According to the Emily Post Institute, “please” is one of the polite words that should be used on a daily basis. Simply saying “please” changes a command into a request and therefore shows respect and regard for the person you’re speaking to. Adding one simple word can change the entire tone of the conversation.
“Whether someone is going out of their way to do something they didn’t have to, like holding a door for you or performing a routine, like making your coffee, saying ‘thank you‘ is a small gesture that makes a person feel appreciated,” Whitmore says. Stopping for a moment to acknowledge another person and give them your attention is an act of kindness that speaks volumes about you.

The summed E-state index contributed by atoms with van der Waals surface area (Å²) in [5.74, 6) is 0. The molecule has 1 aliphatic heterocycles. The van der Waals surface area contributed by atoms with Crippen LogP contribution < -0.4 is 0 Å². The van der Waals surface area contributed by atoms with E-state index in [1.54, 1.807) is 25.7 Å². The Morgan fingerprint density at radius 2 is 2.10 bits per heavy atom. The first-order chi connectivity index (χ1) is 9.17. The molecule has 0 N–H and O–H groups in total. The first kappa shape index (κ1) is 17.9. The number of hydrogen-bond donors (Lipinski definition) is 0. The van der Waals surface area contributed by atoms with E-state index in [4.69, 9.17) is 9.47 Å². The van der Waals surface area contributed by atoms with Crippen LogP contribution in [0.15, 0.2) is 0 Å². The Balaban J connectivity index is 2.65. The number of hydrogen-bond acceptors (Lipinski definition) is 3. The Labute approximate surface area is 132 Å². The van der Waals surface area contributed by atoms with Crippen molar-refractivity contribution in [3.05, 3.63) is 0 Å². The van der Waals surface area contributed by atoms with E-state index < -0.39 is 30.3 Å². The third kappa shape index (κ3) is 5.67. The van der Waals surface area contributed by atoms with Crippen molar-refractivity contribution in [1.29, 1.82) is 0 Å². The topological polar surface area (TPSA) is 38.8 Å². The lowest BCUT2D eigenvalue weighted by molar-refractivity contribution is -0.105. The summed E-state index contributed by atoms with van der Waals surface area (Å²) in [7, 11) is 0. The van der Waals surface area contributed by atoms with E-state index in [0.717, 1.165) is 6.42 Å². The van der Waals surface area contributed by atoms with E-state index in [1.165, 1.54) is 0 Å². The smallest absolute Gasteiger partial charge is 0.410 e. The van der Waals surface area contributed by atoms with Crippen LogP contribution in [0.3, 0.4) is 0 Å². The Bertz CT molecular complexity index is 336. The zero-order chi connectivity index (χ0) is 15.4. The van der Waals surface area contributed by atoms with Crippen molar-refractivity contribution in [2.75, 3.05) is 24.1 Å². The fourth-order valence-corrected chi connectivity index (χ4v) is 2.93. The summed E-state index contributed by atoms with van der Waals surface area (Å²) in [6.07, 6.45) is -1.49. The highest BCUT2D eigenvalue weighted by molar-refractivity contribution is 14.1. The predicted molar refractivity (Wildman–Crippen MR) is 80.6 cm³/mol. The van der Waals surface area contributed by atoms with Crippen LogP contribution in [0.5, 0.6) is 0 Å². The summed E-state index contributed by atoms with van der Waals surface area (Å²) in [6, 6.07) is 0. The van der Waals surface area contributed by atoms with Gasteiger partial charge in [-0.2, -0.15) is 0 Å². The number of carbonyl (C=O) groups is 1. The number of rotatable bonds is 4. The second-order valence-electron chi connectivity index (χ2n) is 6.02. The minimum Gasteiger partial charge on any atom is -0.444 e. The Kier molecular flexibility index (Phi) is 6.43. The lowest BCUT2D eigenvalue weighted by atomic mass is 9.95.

After being thanked, the polite response is “you’re welcome” or possibly “my pleasure”—but saying “no problem” sends the wrong message. The reason? Smith explained that replying to an expression of gratitude with “no problem” is dismissive—you’re simply saying that the gesture was easy for you. A slight shift in your response sends a much more positive message.
When you enter someone’s personal space—whether intentionally or accidentally—you should call attention to it to ask permission or offer an apology by way of saying “excuse me.” Smith also explains that “excuse me” is a helpful way to bring a conversation back into “social equilibrium” and serves as a way to get someone’s attention, provide an exit or serve as a polite transition.
The other person’s name